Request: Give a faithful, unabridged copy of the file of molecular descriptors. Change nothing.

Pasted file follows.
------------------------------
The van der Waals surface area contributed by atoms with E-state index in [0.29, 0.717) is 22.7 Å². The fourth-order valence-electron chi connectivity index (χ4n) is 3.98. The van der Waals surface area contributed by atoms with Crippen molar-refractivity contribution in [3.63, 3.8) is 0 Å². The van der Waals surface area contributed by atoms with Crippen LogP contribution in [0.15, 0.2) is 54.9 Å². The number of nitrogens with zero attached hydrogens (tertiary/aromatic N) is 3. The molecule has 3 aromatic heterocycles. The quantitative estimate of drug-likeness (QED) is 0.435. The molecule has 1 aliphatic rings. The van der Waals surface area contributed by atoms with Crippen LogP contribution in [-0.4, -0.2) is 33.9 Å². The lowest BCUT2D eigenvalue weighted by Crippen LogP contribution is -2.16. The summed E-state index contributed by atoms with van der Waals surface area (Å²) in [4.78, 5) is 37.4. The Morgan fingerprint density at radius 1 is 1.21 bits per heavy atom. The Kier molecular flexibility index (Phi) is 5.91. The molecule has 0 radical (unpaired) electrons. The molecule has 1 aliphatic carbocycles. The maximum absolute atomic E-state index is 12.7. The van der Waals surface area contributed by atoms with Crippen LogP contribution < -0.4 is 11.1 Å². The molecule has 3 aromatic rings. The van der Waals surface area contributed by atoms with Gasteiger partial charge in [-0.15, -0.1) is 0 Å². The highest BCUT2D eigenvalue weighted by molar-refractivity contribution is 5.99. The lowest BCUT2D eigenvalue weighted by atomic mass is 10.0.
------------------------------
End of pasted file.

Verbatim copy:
The van der Waals surface area contributed by atoms with E-state index in [0.29, 0.717) is 22.7 Å². The fourth-order valence-electron chi connectivity index (χ4n) is 3.98. The van der Waals surface area contributed by atoms with Crippen molar-refractivity contribution in [3.63, 3.8) is 0 Å². The van der Waals surface area contributed by atoms with Crippen LogP contribution in [0.15, 0.2) is 54.9 Å². The number of nitrogens with zero attached hydrogens (tertiary/aromatic N) is 3. The molecule has 3 aromatic heterocycles. The quantitative estimate of drug-likeness (QED) is 0.435. The molecule has 1 aliphatic rings. The van der Waals surface area contributed by atoms with Crippen LogP contribution in [-0.4, -0.2) is 33.9 Å². The lowest BCUT2D eigenvalue weighted by Crippen LogP contribution is -2.16. The summed E-state index contributed by atoms with van der Waals surface area (Å²) in [4.78, 5) is 37.4. The Morgan fingerprint density at radius 1 is 1.21 bits per heavy atom. The Kier molecular flexibility index (Phi) is 5.91. The molecule has 0 radical (unpaired) electrons. The molecule has 1 aliphatic carbocycles. The maximum absolute atomic E-state index is 12.7. The van der Waals surface area contributed by atoms with Crippen LogP contribution < -0.4 is 11.1 Å². The molecule has 3 aromatic rings. The van der Waals surface area contributed by atoms with Gasteiger partial charge in [-0.15, -0.1) is 0 Å². The highest BCUT2D eigenvalue weighted by molar-refractivity contribution is 5.99. The lowest BCUT2D eigenvalue weighted by atomic mass is 10.0.